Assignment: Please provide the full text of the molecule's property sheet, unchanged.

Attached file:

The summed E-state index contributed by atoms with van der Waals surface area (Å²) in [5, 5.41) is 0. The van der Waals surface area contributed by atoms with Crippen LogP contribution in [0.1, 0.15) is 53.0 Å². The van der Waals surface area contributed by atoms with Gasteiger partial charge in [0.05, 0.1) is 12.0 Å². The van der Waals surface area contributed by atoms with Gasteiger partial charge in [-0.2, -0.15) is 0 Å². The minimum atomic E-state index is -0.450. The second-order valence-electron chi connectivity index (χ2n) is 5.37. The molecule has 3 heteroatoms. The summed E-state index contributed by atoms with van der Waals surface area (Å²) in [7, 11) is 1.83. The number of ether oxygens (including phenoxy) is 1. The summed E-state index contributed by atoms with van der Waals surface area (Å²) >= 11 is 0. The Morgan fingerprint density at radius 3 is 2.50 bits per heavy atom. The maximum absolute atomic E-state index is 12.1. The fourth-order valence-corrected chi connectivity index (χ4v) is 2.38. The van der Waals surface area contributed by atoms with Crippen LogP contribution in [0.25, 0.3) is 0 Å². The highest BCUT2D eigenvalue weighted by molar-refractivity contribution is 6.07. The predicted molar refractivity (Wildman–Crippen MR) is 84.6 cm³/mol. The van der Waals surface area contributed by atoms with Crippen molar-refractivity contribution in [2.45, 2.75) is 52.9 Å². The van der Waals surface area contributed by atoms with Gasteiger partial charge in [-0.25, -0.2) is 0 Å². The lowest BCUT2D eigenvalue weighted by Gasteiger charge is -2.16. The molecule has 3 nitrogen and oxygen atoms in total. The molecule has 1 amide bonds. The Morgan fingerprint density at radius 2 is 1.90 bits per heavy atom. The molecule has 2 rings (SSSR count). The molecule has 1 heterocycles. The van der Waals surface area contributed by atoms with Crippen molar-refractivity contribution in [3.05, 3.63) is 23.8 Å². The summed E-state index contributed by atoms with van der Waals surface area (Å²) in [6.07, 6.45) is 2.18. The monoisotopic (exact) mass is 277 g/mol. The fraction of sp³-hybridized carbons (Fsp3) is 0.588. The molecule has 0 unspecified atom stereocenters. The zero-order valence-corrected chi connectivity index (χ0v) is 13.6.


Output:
The summed E-state index contributed by atoms with van der Waals surface area (Å²) in [5, 5.41) is 0. The van der Waals surface area contributed by atoms with Crippen LogP contribution in [0.1, 0.15) is 53.0 Å². The van der Waals surface area contributed by atoms with Gasteiger partial charge in [0.05, 0.1) is 12.0 Å². The van der Waals surface area contributed by atoms with Gasteiger partial charge in [-0.2, -0.15) is 0 Å². The minimum atomic E-state index is -0.450. The second-order valence-electron chi connectivity index (χ2n) is 5.37. The molecule has 3 heteroatoms. The summed E-state index contributed by atoms with van der Waals surface area (Å²) in [7, 11) is 1.83. The number of ether oxygens (including phenoxy) is 1. The summed E-state index contributed by atoms with van der Waals surface area (Å²) >= 11 is 0. The Morgan fingerprint density at radius 3 is 2.50 bits per heavy atom. The maximum absolute atomic E-state index is 12.1. The fourth-order valence-corrected chi connectivity index (χ4v) is 2.38. The van der Waals surface area contributed by atoms with Crippen LogP contribution in [0.25, 0.3) is 0 Å². The highest BCUT2D eigenvalue weighted by molar-refractivity contribution is 6.07. The predicted molar refractivity (Wildman–Crippen MR) is 84.6 cm³/mol. The van der Waals surface area contributed by atoms with Crippen molar-refractivity contribution in [2.45, 2.75) is 52.9 Å². The van der Waals surface area contributed by atoms with Gasteiger partial charge in [-0.25, -0.2) is 0 Å². The lowest BCUT2D eigenvalue weighted by Gasteiger charge is -2.16. The molecule has 3 nitrogen and oxygen atoms in total. The molecule has 1 amide bonds. The Morgan fingerprint density at radius 2 is 1.90 bits per heavy atom. The molecule has 2 rings (SSSR count). The molecule has 1 heterocycles. The van der Waals surface area contributed by atoms with Crippen molar-refractivity contribution in [3.05, 3.63) is 23.8 Å². The summed E-state index contributed by atoms with van der Waals surface area (Å²) in [6.07, 6.45) is 2.18. The monoisotopic (exact) mass is 277 g/mol. The fraction of sp³-hybridized carbons (Fsp3) is 0.588. The molecule has 0 unspecified atom stereocenters. The zero-order valence-corrected chi connectivity index (χ0v) is 13.6.